The CBS Mornings anchor, whose March 2019 interview with the singer went viral, spoke to Bustle about Kelly's Sept. 27 conviction on all charges, including one count of racketeering and eight of violating the Mann Act, an interstate anti-sex trafficking law. The "Bump 'n Grind" singer, 54, faces 10 years to life in prison for physically and sexually abusing women and minors over a period of several decades.
“Justice," King said was her immediate reaction to the verdict. "That’s what I thought."
The newswoman continued, "The judge said some of the evidence was so disgusting and despicable that they wouldn't even allow it to be played in court. Let's just say part of the evidence involved feces. Let's just say that. It was so stomach-churning.”
King's interview with Kelly (real name: Robert Sylvester Kelly) two years ago was truly wild to watch. The R&B star insisted he was not "a monster" amid mounting allegations. He screamed, he cried, he denied ever having sex with a minor — and then made two women living with him, Joycelyn Savage and Azriel Clary, defend him in the interview.
King told Bustle her heart goes out to the survivors.
"My heart aches for them because I know how painful this has been,” King said. “To us, this is a news story, but for them, this is life. And I feel sorry that for so many women, it took this long.”
King also said that after the verdict was announced, she checked in on Clary, as well as Dream Hampton, the executive producer of Surviving R. Kelly, a Lifetime documentary which was key to bringing awareness to the allegations against the singer.
Clary, a survivor who ended her relationship with Kelly a few months after the interview and later testified against him in court, appeared on CBS Mornings after the verdict. She told King that Kelly coached her on what to say during the 2019 interview, which she gave when she was 21. She said Kelly's theatrics were all part of his plan to dismiss the allegations against him.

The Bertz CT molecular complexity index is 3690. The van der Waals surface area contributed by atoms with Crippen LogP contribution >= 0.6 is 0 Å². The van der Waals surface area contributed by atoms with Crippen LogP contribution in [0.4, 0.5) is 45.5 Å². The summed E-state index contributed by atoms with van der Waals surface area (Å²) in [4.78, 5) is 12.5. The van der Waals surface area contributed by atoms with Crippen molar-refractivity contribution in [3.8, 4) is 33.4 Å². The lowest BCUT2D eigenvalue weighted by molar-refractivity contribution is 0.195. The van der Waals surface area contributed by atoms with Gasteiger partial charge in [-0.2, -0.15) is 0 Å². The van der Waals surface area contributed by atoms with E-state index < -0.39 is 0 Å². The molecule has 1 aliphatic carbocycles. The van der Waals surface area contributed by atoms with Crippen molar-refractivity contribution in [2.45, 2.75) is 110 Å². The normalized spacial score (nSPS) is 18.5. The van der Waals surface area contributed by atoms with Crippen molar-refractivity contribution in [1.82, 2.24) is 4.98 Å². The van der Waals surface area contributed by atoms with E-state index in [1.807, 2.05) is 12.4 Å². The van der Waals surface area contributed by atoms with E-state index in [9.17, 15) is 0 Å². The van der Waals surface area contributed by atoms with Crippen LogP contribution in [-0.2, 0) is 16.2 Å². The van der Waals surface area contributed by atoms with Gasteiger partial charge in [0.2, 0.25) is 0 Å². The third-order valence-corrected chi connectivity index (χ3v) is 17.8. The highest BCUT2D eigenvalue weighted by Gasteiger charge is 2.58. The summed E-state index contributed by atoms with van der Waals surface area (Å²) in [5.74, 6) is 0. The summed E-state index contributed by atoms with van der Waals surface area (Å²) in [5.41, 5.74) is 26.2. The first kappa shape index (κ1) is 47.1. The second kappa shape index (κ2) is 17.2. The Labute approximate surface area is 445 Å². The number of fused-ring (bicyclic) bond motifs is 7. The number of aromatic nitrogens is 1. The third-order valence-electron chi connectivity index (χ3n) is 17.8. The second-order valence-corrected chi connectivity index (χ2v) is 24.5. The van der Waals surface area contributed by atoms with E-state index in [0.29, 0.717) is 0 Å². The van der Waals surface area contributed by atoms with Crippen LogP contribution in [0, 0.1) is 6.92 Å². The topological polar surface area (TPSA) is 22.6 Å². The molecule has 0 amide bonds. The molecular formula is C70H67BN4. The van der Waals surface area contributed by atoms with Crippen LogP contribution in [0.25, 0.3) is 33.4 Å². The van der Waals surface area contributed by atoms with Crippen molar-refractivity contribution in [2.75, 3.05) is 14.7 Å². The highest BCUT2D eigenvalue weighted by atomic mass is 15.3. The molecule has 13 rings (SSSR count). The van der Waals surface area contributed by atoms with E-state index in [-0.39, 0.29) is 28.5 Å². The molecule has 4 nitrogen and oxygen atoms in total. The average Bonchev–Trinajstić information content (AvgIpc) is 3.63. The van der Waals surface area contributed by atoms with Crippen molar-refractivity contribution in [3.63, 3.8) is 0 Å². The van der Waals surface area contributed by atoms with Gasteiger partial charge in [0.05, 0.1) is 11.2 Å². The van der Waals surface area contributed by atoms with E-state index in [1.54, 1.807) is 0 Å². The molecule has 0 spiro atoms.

"For five years, since I was 17, I didn't have any relationships with any other women except for the women that he had been intimate with," Clary said. "When I did that interview with you, I instantly regretted immediately how I reacted." Clary said it was a wake-up call and made her ask: "'Why am I acting like this? Why am I putting myself through all of this misery? Why am I exploiting myself for a man who has me in this position in the first place, you know?' And I really had to come to terms and, you know, realize that it wasn't love. Love doesn't hurt, you know?"
In Clary's court testimony, she said he began sexually abusing her when she was 17 years old. At the time, Kelly had four other women living with him, and his assistants and security guards normalized the situation.
Even some of Clary's testimony was so graphic that the judge didn't allow it to be released to the public.
The court also heard how Kelly had illegally obtained paperwork to marry singer Aaliyah when she was 15 in 1994. The marriage was annulled months later. She died seven years later in a plane crash.
For more than two decades, Kelly faced sexual abuse allegations, but the September conviction marked the first time he was held liable. His victims, Black women, were sometimes picked from his concert audiences. Some are aspiring singers and were lured with offers to help launch their music careers. However, he soon controlled them — from what they wore to when they ate or used the bathroom.
Some 11 accusers testified in court, leveling accusations of sexual abuse, assault, claiming he knowingly transmitted sexually transmitted diseases to them, among many other claims.